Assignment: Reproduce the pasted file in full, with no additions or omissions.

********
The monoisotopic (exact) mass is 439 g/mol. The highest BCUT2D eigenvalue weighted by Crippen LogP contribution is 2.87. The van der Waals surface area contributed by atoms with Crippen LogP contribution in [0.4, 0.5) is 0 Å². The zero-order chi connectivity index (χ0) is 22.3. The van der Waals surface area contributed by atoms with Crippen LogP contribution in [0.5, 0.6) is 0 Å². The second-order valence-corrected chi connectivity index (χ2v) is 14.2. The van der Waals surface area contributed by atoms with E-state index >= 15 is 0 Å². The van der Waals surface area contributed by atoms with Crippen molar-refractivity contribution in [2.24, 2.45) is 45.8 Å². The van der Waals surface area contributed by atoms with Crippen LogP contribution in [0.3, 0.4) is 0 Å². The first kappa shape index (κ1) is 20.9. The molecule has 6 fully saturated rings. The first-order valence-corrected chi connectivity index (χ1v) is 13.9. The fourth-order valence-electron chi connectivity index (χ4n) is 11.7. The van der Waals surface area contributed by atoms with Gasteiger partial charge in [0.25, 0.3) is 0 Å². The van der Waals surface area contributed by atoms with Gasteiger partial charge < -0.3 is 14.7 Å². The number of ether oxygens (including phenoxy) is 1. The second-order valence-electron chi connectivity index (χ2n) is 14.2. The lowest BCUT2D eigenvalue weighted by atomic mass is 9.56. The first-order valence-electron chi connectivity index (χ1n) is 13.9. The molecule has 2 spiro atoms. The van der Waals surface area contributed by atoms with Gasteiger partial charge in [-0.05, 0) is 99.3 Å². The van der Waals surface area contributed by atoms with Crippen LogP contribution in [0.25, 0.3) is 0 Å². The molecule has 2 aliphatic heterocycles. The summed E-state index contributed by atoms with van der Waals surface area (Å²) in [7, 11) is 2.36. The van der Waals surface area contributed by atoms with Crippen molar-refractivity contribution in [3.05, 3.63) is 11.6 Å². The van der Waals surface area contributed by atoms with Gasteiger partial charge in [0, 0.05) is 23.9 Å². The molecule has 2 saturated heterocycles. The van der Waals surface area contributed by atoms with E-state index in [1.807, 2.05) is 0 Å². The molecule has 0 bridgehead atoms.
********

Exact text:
The monoisotopic (exact) mass is 439 g/mol. The highest BCUT2D eigenvalue weighted by Crippen LogP contribution is 2.87. The van der Waals surface area contributed by atoms with Crippen LogP contribution in [0.4, 0.5) is 0 Å². The zero-order chi connectivity index (χ0) is 22.3. The van der Waals surface area contributed by atoms with Crippen LogP contribution in [0.5, 0.6) is 0 Å². The second-order valence-corrected chi connectivity index (χ2v) is 14.2. The van der Waals surface area contributed by atoms with E-state index >= 15 is 0 Å². The van der Waals surface area contributed by atoms with Crippen molar-refractivity contribution in [2.24, 2.45) is 45.8 Å². The van der Waals surface area contributed by atoms with Crippen LogP contribution in [0.3, 0.4) is 0 Å². The first kappa shape index (κ1) is 20.9. The molecule has 6 fully saturated rings. The first-order valence-corrected chi connectivity index (χ1v) is 13.9. The fourth-order valence-electron chi connectivity index (χ4n) is 11.7. The van der Waals surface area contributed by atoms with Gasteiger partial charge in [0.25, 0.3) is 0 Å². The van der Waals surface area contributed by atoms with Gasteiger partial charge < -0.3 is 14.7 Å². The number of ether oxygens (including phenoxy) is 1. The second-order valence-electron chi connectivity index (χ2n) is 14.2. The lowest BCUT2D eigenvalue weighted by atomic mass is 9.56. The first-order valence-electron chi connectivity index (χ1n) is 13.9. The molecule has 2 spiro atoms. The van der Waals surface area contributed by atoms with Gasteiger partial charge in [-0.05, 0) is 99.3 Å². The van der Waals surface area contributed by atoms with Crippen LogP contribution in [0.25, 0.3) is 0 Å². The molecule has 2 aliphatic heterocycles. The summed E-state index contributed by atoms with van der Waals surface area (Å²) in [7, 11) is 2.36. The van der Waals surface area contributed by atoms with Crippen molar-refractivity contribution in [3.05, 3.63) is 11.6 Å². The van der Waals surface area contributed by atoms with Gasteiger partial charge in [0, 0.05) is 23.9 Å². The molecule has 2 saturated heterocycles. The van der Waals surface area contributed by atoms with E-state index in [1.807, 2.05) is 0 Å². The molecule has 0 bridgehead atoms.